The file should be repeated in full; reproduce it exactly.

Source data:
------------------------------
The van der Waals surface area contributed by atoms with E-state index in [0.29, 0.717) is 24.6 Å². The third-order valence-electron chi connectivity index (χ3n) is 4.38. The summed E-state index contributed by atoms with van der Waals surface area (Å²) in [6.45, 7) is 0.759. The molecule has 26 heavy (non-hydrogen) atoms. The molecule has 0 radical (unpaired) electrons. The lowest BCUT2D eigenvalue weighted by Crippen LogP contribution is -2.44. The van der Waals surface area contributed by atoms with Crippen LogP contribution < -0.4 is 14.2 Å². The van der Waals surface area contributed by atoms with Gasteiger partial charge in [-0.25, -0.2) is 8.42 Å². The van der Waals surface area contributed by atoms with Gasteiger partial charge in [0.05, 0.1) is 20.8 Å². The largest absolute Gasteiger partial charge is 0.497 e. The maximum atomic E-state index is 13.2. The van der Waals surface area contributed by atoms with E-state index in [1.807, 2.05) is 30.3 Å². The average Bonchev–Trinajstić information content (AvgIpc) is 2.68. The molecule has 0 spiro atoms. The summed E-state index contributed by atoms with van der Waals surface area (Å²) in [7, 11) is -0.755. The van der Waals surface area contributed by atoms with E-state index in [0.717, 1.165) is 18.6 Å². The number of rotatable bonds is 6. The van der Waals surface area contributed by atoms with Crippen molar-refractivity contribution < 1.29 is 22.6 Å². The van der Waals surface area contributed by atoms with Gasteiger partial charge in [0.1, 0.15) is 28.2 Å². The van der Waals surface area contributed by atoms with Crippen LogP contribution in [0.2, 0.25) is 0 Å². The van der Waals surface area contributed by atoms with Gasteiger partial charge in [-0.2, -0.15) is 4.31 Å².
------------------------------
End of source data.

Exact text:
The van der Waals surface area contributed by atoms with E-state index in [0.29, 0.717) is 24.6 Å². The third-order valence-electron chi connectivity index (χ3n) is 4.38. The summed E-state index contributed by atoms with van der Waals surface area (Å²) in [6.45, 7) is 0.759. The molecule has 26 heavy (non-hydrogen) atoms. The molecule has 0 radical (unpaired) electrons. The lowest BCUT2D eigenvalue weighted by Crippen LogP contribution is -2.44. The van der Waals surface area contributed by atoms with Crippen LogP contribution < -0.4 is 14.2 Å². The van der Waals surface area contributed by atoms with Gasteiger partial charge in [-0.25, -0.2) is 8.42 Å². The van der Waals surface area contributed by atoms with Gasteiger partial charge in [0.05, 0.1) is 20.8 Å². The largest absolute Gasteiger partial charge is 0.497 e. The maximum atomic E-state index is 13.2. The van der Waals surface area contributed by atoms with E-state index in [1.807, 2.05) is 30.3 Å². The average Bonchev–Trinajstić information content (AvgIpc) is 2.68. The molecule has 0 spiro atoms. The summed E-state index contributed by atoms with van der Waals surface area (Å²) in [7, 11) is -0.755. The van der Waals surface area contributed by atoms with E-state index in [0.717, 1.165) is 18.6 Å². The number of rotatable bonds is 6. The van der Waals surface area contributed by atoms with Crippen molar-refractivity contribution < 1.29 is 22.6 Å². The van der Waals surface area contributed by atoms with Gasteiger partial charge in [0.1, 0.15) is 28.2 Å². The van der Waals surface area contributed by atoms with Crippen LogP contribution in [0.2, 0.25) is 0 Å². The van der Waals surface area contributed by atoms with Gasteiger partial charge in [-0.2, -0.15) is 4.31 Å².